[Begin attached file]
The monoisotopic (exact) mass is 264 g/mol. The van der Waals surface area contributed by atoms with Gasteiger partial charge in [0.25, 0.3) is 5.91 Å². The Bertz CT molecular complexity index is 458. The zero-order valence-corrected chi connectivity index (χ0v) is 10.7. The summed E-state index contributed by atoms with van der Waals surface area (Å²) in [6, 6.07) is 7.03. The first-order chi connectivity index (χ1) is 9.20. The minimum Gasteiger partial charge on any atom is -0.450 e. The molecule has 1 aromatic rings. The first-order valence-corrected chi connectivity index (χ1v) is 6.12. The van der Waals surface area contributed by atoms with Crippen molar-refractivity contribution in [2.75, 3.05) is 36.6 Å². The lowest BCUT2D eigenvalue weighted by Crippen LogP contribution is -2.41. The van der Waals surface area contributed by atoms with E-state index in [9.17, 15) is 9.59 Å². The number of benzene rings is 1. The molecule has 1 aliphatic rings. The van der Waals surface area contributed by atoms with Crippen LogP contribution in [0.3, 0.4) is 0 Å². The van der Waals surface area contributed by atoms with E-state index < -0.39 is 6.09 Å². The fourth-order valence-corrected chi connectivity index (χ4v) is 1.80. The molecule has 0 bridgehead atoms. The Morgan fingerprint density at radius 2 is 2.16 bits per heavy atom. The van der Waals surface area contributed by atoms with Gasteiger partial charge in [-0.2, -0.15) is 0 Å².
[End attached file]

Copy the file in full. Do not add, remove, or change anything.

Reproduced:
The monoisotopic (exact) mass is 264 g/mol. The van der Waals surface area contributed by atoms with Gasteiger partial charge in [0.25, 0.3) is 5.91 Å². The Bertz CT molecular complexity index is 458. The zero-order valence-corrected chi connectivity index (χ0v) is 10.7. The summed E-state index contributed by atoms with van der Waals surface area (Å²) in [6, 6.07) is 7.03. The first-order chi connectivity index (χ1) is 9.20. The minimum Gasteiger partial charge on any atom is -0.450 e. The molecule has 1 aromatic rings. The first-order valence-corrected chi connectivity index (χ1v) is 6.12. The van der Waals surface area contributed by atoms with Crippen molar-refractivity contribution in [2.75, 3.05) is 36.6 Å². The lowest BCUT2D eigenvalue weighted by Crippen LogP contribution is -2.41. The van der Waals surface area contributed by atoms with E-state index in [9.17, 15) is 9.59 Å². The number of benzene rings is 1. The molecule has 1 aliphatic rings. The van der Waals surface area contributed by atoms with Crippen LogP contribution in [0.3, 0.4) is 0 Å². The van der Waals surface area contributed by atoms with E-state index < -0.39 is 6.09 Å². The fourth-order valence-corrected chi connectivity index (χ4v) is 1.80. The molecule has 0 bridgehead atoms. The Morgan fingerprint density at radius 2 is 2.16 bits per heavy atom. The van der Waals surface area contributed by atoms with Gasteiger partial charge in [-0.2, -0.15) is 0 Å².